Jenson Button refuses to reveal his plans for 2016
"I'll be happy next year. That's the important thing," says Button
By Pete Gill
Last Updated: 29/09/15 10:41am
Jenson Button has refused to shed any light on his plans for 2016 ahead of this weekend's Japanese GP.
It had been predicted ahead of the sport's arrival in Suzuka that the McLaren driver would announce he would retire from F1 at the end of what has been a miserable season for the team.
However, Button told reporters on Thursday: "There's no more information. You're going to have to wait a bit longer."
And in what will be interpreted as an intriguing hint that Button may yet opt to stay with McLaren, he added: "The team and I are in good talks. That's it."
It is understood that the option clause McLaren hold on Button's services for 2016 expires on Wednesday.
"I can't go any further with my comments on that. I'll be happy next year. That's the important thing," said Button.
The veteran admitted after last week's Singapore GP, which both McLaren cars failed to finish, that he was finding it increasingly difficult to discover any enjoyment in running at the back of the field.
"The joy of being in the car is only there if you're fighting at the front, because you feel like you're achieving something," he said.
"If you're fighting near the back, you're driving an F1 car, but you can easily get joy driving something else. The joy you get is from competing. It's about fighting at the front. It's about the possibility of standing on top of the podium. That's the joy of F1."
Pressed to provide further insight on his intentions for 2016 when he faced the media again on Thursday, the former world champion, who has been linked with a switch to the World Endurance series, remarked: "There are so many possibilities about what could happen next year."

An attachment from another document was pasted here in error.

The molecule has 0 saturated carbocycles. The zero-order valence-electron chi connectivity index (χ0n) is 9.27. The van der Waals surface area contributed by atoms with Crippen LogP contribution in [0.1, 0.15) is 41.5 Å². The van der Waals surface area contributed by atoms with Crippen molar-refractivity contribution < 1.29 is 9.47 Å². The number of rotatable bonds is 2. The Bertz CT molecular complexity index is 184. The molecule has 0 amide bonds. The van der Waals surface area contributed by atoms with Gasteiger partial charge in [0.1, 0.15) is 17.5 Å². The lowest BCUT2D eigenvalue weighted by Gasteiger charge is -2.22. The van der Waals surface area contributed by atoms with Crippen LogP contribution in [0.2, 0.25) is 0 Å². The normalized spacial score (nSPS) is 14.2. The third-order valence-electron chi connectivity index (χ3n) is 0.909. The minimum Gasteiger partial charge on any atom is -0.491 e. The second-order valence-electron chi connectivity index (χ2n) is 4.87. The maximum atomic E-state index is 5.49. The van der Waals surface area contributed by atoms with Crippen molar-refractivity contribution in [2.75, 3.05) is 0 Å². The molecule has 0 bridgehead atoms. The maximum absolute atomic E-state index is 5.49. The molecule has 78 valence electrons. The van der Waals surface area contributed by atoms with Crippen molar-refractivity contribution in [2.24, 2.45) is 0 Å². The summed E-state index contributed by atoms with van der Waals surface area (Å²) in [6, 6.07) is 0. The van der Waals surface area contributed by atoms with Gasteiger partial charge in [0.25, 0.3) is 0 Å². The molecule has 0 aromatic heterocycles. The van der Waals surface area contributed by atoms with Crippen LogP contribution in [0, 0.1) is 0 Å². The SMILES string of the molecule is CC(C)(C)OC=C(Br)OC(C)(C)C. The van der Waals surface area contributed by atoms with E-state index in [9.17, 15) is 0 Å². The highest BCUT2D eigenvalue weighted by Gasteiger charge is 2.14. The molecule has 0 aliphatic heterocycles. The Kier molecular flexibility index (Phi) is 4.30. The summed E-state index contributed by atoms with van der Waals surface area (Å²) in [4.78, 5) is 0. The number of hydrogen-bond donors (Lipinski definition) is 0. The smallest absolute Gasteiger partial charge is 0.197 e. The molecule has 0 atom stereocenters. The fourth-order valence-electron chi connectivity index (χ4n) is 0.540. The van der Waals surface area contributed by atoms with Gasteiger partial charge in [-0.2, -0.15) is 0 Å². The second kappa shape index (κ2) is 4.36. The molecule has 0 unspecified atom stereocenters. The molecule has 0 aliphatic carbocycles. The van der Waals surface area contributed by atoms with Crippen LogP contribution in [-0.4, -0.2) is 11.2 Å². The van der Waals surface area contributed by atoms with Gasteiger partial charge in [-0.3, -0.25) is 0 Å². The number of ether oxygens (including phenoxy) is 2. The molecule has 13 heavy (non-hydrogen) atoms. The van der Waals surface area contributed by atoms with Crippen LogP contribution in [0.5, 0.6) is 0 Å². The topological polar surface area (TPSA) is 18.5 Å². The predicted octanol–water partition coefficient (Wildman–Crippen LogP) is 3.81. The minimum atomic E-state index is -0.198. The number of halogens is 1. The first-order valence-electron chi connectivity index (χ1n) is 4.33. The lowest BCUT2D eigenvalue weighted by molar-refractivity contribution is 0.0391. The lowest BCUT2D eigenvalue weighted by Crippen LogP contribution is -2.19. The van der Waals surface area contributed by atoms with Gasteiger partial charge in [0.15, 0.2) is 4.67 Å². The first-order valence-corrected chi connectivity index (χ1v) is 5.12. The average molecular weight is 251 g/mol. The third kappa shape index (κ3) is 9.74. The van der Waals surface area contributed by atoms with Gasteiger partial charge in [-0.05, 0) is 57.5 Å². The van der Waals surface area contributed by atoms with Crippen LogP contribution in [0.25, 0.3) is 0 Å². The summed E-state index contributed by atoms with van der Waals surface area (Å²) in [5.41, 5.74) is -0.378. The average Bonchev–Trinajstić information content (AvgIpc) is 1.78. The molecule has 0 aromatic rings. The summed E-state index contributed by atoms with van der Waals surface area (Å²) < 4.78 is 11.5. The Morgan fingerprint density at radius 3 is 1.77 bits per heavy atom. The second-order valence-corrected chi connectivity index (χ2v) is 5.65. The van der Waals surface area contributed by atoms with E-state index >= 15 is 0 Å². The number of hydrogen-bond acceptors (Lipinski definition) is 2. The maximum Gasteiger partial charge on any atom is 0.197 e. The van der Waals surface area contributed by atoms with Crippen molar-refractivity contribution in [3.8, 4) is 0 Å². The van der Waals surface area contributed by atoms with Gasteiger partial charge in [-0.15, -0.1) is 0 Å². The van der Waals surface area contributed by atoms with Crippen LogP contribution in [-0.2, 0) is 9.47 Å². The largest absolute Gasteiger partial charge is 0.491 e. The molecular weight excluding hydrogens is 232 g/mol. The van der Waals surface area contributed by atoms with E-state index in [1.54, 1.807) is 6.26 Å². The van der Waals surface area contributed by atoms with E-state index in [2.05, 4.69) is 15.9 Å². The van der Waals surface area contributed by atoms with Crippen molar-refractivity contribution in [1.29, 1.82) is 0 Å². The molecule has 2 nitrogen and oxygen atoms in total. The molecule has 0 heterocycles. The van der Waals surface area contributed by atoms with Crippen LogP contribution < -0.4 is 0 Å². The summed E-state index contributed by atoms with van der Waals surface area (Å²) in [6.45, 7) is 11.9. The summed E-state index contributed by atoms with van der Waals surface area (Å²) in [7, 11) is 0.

Although Button's reluctance to shed any lights on his intentions is thought likely to stem from a desire not to overshadow Honda at their home race, the prospect of F1 losing the racer who has made more race starts than any other British driver in the sport's history has already overshadowed the build-up to this weekend's event.
"He would be a loss, for sure," said Ferrari driver Sebastian Vettel. "I remember when l was a little kid and he was considered very, very young when he was joining F1. But nowadays you have drivers joining who are 17. He is a big character, we know he is quick and he deserved to be a champion. The quality is not in doubt. On top of that, he is a very fair on the track and outside the track we all like him for many reasons."
It was all too much for Button, sitting alongside Vettel as the Ferrari driver delivered his eulogy. "I'm going to start crying," the Englishman joked.